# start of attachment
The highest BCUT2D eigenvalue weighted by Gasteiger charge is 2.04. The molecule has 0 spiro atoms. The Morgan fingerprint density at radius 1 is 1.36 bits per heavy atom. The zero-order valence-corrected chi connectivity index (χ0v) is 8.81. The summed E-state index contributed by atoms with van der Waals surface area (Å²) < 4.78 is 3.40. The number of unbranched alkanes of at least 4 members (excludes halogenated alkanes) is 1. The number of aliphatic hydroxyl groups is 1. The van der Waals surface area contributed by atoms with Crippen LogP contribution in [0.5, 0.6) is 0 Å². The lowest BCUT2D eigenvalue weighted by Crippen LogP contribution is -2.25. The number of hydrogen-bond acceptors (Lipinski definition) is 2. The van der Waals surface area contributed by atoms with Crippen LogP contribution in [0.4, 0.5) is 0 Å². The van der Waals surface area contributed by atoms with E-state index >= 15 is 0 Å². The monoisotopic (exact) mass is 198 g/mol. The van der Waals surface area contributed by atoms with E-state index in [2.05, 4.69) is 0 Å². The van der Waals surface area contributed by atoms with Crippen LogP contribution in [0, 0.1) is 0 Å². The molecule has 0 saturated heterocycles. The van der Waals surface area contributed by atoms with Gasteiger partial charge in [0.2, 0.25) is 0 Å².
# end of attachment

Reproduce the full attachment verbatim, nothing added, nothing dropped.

The highest BCUT2D eigenvalue weighted by Gasteiger charge is 2.04. The molecule has 0 spiro atoms. The Morgan fingerprint density at radius 1 is 1.36 bits per heavy atom. The zero-order valence-corrected chi connectivity index (χ0v) is 8.81. The summed E-state index contributed by atoms with van der Waals surface area (Å²) < 4.78 is 3.40. The number of unbranched alkanes of at least 4 members (excludes halogenated alkanes) is 1. The number of aliphatic hydroxyl groups is 1. The van der Waals surface area contributed by atoms with Crippen LogP contribution in [0.5, 0.6) is 0 Å². The lowest BCUT2D eigenvalue weighted by Crippen LogP contribution is -2.25. The number of hydrogen-bond acceptors (Lipinski definition) is 2. The van der Waals surface area contributed by atoms with Crippen LogP contribution in [0.4, 0.5) is 0 Å². The van der Waals surface area contributed by atoms with E-state index >= 15 is 0 Å². The monoisotopic (exact) mass is 198 g/mol. The van der Waals surface area contributed by atoms with E-state index in [2.05, 4.69) is 0 Å². The van der Waals surface area contributed by atoms with Crippen LogP contribution in [0, 0.1) is 0 Å². The molecule has 0 saturated heterocycles. The van der Waals surface area contributed by atoms with Gasteiger partial charge in [0.2, 0.25) is 0 Å².